8 Things You Didn’t Know About Gold Mining Automation – Automation.com


8 Things You Didn’t Know About Gold Mining Automation

Innovations in automation have transformed the gold mining industry by increasing efficiency, productivity and safety. As mines get increasingly deeper, grades increasingly decline and investors pressure companies to adhere to global environment, social and governance principles, such innovations are necessary for the industry to prosper.
 
Over 1,600 mines around the world have closed in the wake of COVID-19, and fears spreading that mines could become super-spreader zones if any new strains of the virus take hold, remote mining and automation technologies offer solutions that have enabled the industry to keep going in the face of rising concerns.
 
Automation innovations have allowed gold miners to adapt to the consequences of the COVID-19 pandemic and thrive despite the virus.

8 things you didn’t know about mining automation

Mining outfits worldwide continue to innovate automation and digitization technologies to improve all aspects of their operations.

1. Driverless ore trains: Optimizing transport
Rio Tinto employs driverless ore trains in the Pilbara region of Western Australia to haul iron ore from their source to the company’s port facilities. This constitutes the first long-distance, heavy-haul autonomous rail operation in the world.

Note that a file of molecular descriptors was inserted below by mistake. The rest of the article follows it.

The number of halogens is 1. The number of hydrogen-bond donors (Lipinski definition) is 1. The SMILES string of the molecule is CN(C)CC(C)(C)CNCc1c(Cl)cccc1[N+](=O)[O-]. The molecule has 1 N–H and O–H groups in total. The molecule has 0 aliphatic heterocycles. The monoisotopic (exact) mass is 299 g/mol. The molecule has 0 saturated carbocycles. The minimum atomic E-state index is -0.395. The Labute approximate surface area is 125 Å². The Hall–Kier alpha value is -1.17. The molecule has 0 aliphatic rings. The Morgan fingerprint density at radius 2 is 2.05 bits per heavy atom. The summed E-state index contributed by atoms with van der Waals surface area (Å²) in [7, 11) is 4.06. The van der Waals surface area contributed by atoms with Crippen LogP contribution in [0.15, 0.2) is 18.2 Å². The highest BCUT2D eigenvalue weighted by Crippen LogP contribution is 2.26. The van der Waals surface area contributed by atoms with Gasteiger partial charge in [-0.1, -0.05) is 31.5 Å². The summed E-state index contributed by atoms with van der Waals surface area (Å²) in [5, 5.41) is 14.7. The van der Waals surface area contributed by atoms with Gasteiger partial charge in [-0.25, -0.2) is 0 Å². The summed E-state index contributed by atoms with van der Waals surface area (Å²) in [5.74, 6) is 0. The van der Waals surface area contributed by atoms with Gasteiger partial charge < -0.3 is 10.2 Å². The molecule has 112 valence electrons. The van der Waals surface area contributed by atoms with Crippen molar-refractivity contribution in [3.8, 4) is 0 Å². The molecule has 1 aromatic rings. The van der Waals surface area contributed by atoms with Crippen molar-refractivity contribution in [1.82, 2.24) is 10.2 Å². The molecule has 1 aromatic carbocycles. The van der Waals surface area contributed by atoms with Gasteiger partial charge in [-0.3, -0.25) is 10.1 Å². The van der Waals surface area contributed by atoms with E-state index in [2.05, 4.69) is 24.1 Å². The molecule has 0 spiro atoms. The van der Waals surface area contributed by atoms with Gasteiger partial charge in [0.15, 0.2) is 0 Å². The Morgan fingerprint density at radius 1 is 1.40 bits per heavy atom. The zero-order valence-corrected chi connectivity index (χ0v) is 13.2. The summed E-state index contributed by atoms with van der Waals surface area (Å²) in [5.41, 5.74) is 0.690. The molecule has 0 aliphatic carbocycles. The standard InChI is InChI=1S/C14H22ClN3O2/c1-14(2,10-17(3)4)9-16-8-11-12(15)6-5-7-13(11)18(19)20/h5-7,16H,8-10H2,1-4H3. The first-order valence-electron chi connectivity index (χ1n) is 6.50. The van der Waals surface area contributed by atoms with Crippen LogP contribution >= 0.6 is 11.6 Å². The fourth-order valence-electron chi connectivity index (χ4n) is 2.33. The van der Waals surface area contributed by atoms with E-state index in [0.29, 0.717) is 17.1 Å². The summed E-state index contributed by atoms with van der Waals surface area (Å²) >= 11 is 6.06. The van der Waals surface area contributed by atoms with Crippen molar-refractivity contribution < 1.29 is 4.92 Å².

These trains function by fitting locomotives with software linked to onboard cameras to facilitate real-time monitoring from surface control.

2. Analytics: Scouting for human safety
Using analytics technologies, mines can improve safety and efficiency by taking safety procedures that are typically monitored on location manually and digitizing them.

For example, analytics can determine which portions of a mine are unsafe for humans to work in without expensive ventilation and are better suited for intelligent machines to operate.

Averting the need for expensive ventilation reduces costs and grants a potential 20% reduction in carbon emissions from mining operations.

3. Artificial intelligence and machine learning: Automated monitoring
Technologies like AI and machine learning help mining personnel to track, monitor, and respond in a more timely manner to potential disruptions to normal operations.

One operation making effective use of digitization tools, Gold Fields, uses intelligent machinery and sensors to provide operators with live data of ore to be mined. They can, for example, set drill holes to lay explosive charges where they would be most effective rather than depending on a human drill operator.

4. Autonomous haul trucks: Improving safety and efficiency
Driverless trucks have moved beyond remote control operators. Miners can now program intelligent autonomous trucks to haul ore through dangerous portions of a mine without putting human operators at risk.

The predictability and consistency of machine operations not only allow them to operate with far less oversight but also allows for better identification and neutralization of potential hazards.